One of the most prominent features of the Pandemics: the big horn section.

What changed between the recording of that first EP and the Brain On Tap album?

Well, two big things really. Most of the tunes were written almost by an entirely different group of people, we changed our rhythm section completely and Spider Nick ended up selling his house and moving. So, the crew we recorded with, essentially the horn section and the rhythm section, moved on. But the big change was Brian Kennedy came on board with my buddy, Greg Steiner, on bass. For a variety of reasons, we had to scrap the guitar on all the tracks on the EP. Fortunately, Brian was able to step right in. He did things in a little less kooky manner, which ended up sort of being his signature. Brian really loves ska, centering on the years from 1959 to 1985. So, bands like Prince Buster, Toots & The Maytals, The Specials, The Selecter. Everything up through English 2 Tone movement was in his wheelhouse. And, to be fair, he has a soft spot for bands like The Mighty, Mighty Bosstones as well on occasion. But it’s not something that he really gets into.

When I started my band, author, photographer and legendary rockabilly guitarist Frank De Blase warned me that, “No one will ever love your band as much as you do.”

That’s so true.

What it’s like to be a bandleader and have that passion for your band and sensing not everybody shares that love?

You get to a point where it’s not really just a band. It’s a family. And the people in the band are your brothers and sisters. And, as a bandleader, maybe I’m the older brother. But we’re the sum of our parts, which is the way I’ve always looked at it. And, occasionally there’s some friction there. It’s not always sunshine and unicorn farts. A lot of times it’s competing agendas and competing ideologies that clash. As much as [departing Pandemics guitarist] Brian and I butt heads stylistically and personally sometimes, he’s still my brother. I still love him. But, it’s going to be an adjustment when he goes in a couple months. I’m not gonna lie, it’s gonna be tough. He sings a good third of our set usually, maybe a third-and-a-half, depending on instrumentals. Just to give me a break sometimes ’cause that loud, rough voice can take a toll on you, especially a couple nights in a row. It’s gonna be an adjustment. But, that’s life man. You adjust. You move on.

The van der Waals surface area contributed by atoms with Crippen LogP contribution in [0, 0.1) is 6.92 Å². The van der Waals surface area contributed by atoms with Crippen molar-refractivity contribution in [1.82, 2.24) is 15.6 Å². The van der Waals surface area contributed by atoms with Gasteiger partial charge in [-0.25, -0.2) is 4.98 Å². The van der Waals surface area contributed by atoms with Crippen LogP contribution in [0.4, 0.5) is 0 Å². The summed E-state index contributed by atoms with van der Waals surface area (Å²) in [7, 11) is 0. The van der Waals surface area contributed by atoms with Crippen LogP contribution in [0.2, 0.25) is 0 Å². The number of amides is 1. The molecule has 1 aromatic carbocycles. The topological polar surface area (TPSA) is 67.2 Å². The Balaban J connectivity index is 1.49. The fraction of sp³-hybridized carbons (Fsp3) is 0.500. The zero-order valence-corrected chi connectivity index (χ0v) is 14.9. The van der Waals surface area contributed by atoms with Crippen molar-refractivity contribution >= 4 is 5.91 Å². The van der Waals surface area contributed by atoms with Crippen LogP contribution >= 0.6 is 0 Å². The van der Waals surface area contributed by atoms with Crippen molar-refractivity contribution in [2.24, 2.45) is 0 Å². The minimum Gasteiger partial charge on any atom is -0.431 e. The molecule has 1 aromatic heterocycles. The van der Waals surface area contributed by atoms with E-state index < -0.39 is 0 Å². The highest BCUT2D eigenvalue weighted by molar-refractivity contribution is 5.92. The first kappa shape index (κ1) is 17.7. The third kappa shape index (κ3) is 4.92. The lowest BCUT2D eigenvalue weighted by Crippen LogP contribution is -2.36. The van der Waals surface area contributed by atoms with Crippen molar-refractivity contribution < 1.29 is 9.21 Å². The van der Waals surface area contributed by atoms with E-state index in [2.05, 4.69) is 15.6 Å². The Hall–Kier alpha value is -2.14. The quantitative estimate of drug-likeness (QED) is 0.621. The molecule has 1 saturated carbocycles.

How do you, as a bandleader, pick it up from there, how do you keep people motivated and keep true to your vision?

For me, it’s about keeping motivated, scratching itches where I can. If I can’t get it done with The Pandemics, I can accept that and accept that respect that everyone’s got their own situation outside of the band. And, just try and keep yourself motivated and happy. Because a lot of being in a band, especially as a bandleader, it’s like any other leadership position, very often it’s a thankless job. And, it’s just a matter of you getting stuff done.

Pandemics live

You have spots to fill in your band. Which is more important, musical talent or personality?

You obviously shoot for A+ in both. But, I think that and it varies from person to person. And, it also depends on what kind of situation your band’s in. If you’re going on tour and you need somebody because somebody can’t go at the last minute, you’re gonna try, your standards may decline in either area if it means you don’t have to cancel the tour because you have, at that point, well, we have eight people. I have seven other people depending on me to get stuff done. But, ideally, if you’re not out on tour I think that, if you got the right person, with the right personality, with the right drive, if they love what they’re doing, the skills will come along. There’s a lot of talented people out there and sometimes it’s just a matter of letting them do their thing, you know?